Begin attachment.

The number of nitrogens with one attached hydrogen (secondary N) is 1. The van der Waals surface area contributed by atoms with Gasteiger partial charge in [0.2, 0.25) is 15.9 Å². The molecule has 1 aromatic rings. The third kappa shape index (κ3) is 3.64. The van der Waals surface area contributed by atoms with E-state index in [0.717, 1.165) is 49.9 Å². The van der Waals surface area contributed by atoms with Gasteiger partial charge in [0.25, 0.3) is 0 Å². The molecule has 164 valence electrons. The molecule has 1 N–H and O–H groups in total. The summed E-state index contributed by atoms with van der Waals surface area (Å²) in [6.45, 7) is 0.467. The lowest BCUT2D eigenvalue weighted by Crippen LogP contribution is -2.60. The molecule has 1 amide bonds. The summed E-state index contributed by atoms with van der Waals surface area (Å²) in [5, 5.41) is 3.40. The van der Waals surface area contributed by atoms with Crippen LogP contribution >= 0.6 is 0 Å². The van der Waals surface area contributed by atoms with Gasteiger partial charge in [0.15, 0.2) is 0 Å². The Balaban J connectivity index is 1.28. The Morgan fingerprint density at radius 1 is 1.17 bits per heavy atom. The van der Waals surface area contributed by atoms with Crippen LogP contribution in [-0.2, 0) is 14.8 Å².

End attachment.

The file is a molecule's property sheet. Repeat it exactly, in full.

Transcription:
The number of nitrogens with one attached hydrogen (secondary N) is 1. The van der Waals surface area contributed by atoms with Gasteiger partial charge in [0.2, 0.25) is 15.9 Å². The molecule has 1 aromatic rings. The third kappa shape index (κ3) is 3.64. The van der Waals surface area contributed by atoms with E-state index in [0.717, 1.165) is 49.9 Å². The van der Waals surface area contributed by atoms with Gasteiger partial charge in [0.25, 0.3) is 0 Å². The molecule has 164 valence electrons. The molecule has 1 N–H and O–H groups in total. The summed E-state index contributed by atoms with van der Waals surface area (Å²) in [6.45, 7) is 0.467. The lowest BCUT2D eigenvalue weighted by Crippen LogP contribution is -2.60. The molecule has 1 amide bonds. The summed E-state index contributed by atoms with van der Waals surface area (Å²) in [5, 5.41) is 3.40. The van der Waals surface area contributed by atoms with Crippen LogP contribution >= 0.6 is 0 Å². The van der Waals surface area contributed by atoms with Gasteiger partial charge in [0.15, 0.2) is 0 Å². The Balaban J connectivity index is 1.28. The Morgan fingerprint density at radius 1 is 1.17 bits per heavy atom. The van der Waals surface area contributed by atoms with Crippen LogP contribution in [-0.2, 0) is 14.8 Å².